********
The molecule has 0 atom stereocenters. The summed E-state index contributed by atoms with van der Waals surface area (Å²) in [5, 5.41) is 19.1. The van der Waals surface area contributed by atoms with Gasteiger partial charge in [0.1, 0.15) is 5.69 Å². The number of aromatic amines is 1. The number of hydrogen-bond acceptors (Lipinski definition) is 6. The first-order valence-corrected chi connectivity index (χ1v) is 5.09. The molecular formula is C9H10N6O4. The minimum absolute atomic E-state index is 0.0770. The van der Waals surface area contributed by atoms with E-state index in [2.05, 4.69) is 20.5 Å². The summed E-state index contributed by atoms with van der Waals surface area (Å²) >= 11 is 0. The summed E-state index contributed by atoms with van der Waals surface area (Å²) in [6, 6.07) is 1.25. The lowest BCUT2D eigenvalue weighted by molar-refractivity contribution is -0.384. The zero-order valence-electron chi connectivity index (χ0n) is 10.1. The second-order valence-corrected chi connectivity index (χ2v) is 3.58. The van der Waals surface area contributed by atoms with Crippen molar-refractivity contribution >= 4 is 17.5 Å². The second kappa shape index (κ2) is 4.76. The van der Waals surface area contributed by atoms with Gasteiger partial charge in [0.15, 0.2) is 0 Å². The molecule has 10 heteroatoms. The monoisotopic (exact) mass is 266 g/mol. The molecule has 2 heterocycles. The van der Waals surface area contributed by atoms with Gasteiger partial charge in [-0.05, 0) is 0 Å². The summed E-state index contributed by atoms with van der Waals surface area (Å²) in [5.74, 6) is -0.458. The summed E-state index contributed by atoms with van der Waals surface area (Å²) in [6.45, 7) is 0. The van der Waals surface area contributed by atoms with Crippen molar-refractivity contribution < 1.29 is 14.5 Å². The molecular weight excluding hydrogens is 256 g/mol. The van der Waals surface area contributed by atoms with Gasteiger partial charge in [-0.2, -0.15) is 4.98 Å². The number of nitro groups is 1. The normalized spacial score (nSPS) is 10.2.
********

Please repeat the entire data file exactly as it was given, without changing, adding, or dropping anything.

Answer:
The molecule has 0 atom stereocenters. The summed E-state index contributed by atoms with van der Waals surface area (Å²) in [5, 5.41) is 19.1. The van der Waals surface area contributed by atoms with Gasteiger partial charge in [0.1, 0.15) is 5.69 Å². The number of aromatic amines is 1. The number of hydrogen-bond acceptors (Lipinski definition) is 6. The first-order valence-corrected chi connectivity index (χ1v) is 5.09. The molecular formula is C9H10N6O4. The minimum absolute atomic E-state index is 0.0770. The van der Waals surface area contributed by atoms with E-state index in [2.05, 4.69) is 20.5 Å². The summed E-state index contributed by atoms with van der Waals surface area (Å²) >= 11 is 0. The summed E-state index contributed by atoms with van der Waals surface area (Å²) in [6, 6.07) is 1.25. The lowest BCUT2D eigenvalue weighted by molar-refractivity contribution is -0.384. The zero-order valence-electron chi connectivity index (χ0n) is 10.1. The second-order valence-corrected chi connectivity index (χ2v) is 3.58. The van der Waals surface area contributed by atoms with Crippen molar-refractivity contribution >= 4 is 17.5 Å². The second kappa shape index (κ2) is 4.76. The van der Waals surface area contributed by atoms with Gasteiger partial charge in [0.15, 0.2) is 0 Å². The molecule has 10 heteroatoms. The monoisotopic (exact) mass is 266 g/mol. The molecule has 2 heterocycles. The van der Waals surface area contributed by atoms with Gasteiger partial charge in [-0.05, 0) is 0 Å². The summed E-state index contributed by atoms with van der Waals surface area (Å²) in [5.74, 6) is -0.458. The summed E-state index contributed by atoms with van der Waals surface area (Å²) in [6.45, 7) is 0. The van der Waals surface area contributed by atoms with Crippen molar-refractivity contribution < 1.29 is 14.5 Å². The molecular weight excluding hydrogens is 256 g/mol. The van der Waals surface area contributed by atoms with Gasteiger partial charge in [-0.2, -0.15) is 4.98 Å². The number of nitro groups is 1. The normalized spacial score (nSPS) is 10.2.